During this era, Rome flourished as a city. The population increased and the area of the city began to expand. Roman expansion was also increased due to military conquest. With such a vast kingdom, the Romans began to constructed roads that traveled over larger distances. Via Flamina was constructed for travel between across Rome and out to the Adriatic Sea on the opposite coast of Italy. [2]

The fall of the Republic was marked by the rise of Julius Cesar and the rise of Imperial Rome. [2] Imperial Rome is defined by Emperors and their massive building projects. This era is the height of ancient Roman civilization. During this time, baths, buildings, and roads were constantly being constructed. The Roman Empire as a whole also grew to a tremendous size that included central Asia, Western Europe and Northern Africa. Roads were crucial in controlling such a vast empire. Like mentioned earlier, all roads really did lead to Rome at this time. With the fall of Imperial Rome came a dark time for Rome. Masses of people escaped to the countryside as the city was being overtaken and burned to the ground.

The next couple eras had less infrastructure significance and more religious and cultural importance. During the Middle Ages was the birth of the Catholic Church and beginning of the papacy. [2] Many of the most visited churches such as Saint Peter’s and San Clemente were built during this time. The periods after the Middle Ages was the Renaissance and Baroque eras. Art flourished during these years. Michelangelo painted the Sistine Chapel and the present day Saint Peter’s Basilica was completed. The iconic Trevi Fountain was also built during this time in 1762. [2]

Figure 3: Fascist leader, Benito Mussolini. Mussolini ruled Italy from 1922 to 1943. [3]

The end of the nineteenth century saw the formal entrance of Rome into the country of Italy and the twentieth century would mark the start of the modern era in Rome. Fascism and the dictatorship of Benito Mussolini defined the first half of the twentieth century (see Figure 3 for an image of Mussolini). Although tyrannical, Mussolini was an important influence for the modern city. He ratified and supported construction of neighborhoods around Rome and paved the way for transportation – both public and private.The neighborhoods around Rome were for the most part carefully planned and as the city spread from the center, the need for transportation became very apparent.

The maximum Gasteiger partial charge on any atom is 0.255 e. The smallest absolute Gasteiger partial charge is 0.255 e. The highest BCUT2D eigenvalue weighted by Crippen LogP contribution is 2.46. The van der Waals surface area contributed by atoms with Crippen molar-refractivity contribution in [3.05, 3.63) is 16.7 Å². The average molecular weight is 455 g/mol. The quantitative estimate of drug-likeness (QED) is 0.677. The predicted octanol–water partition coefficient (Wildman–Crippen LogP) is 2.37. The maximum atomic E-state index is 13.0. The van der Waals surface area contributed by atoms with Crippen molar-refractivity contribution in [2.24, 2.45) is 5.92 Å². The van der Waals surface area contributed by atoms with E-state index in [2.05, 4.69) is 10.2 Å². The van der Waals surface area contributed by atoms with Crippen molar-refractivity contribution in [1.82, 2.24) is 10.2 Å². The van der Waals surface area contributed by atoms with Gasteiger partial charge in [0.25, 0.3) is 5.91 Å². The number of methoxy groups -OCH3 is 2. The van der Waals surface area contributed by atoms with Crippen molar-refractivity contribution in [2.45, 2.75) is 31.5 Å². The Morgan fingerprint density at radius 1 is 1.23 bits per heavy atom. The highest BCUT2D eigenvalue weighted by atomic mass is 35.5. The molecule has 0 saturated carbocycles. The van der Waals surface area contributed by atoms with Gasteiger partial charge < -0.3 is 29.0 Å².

Under Mussolini’s regime, some of the major roads used today in Rome where built. This includes Via Corso Vittorio Emanuele II, Via del Corso, and Via Guilia (See the map of Via Corso Vittorio Emanuele II below. This is the heart of Historic Rome). Construction on the first subway line was also started in the early 1930s. The progress of these projects were halted by the First World War and at the end of the second one, Mussolini was forced out of power. In 1946, Italy became a Republic again. The second half of the century saw a steady increase in population and growth of the city. Another subway line and more roads were updated and built. Today, Rome is the fifth most populous city in Europe and a city of rich historical layers.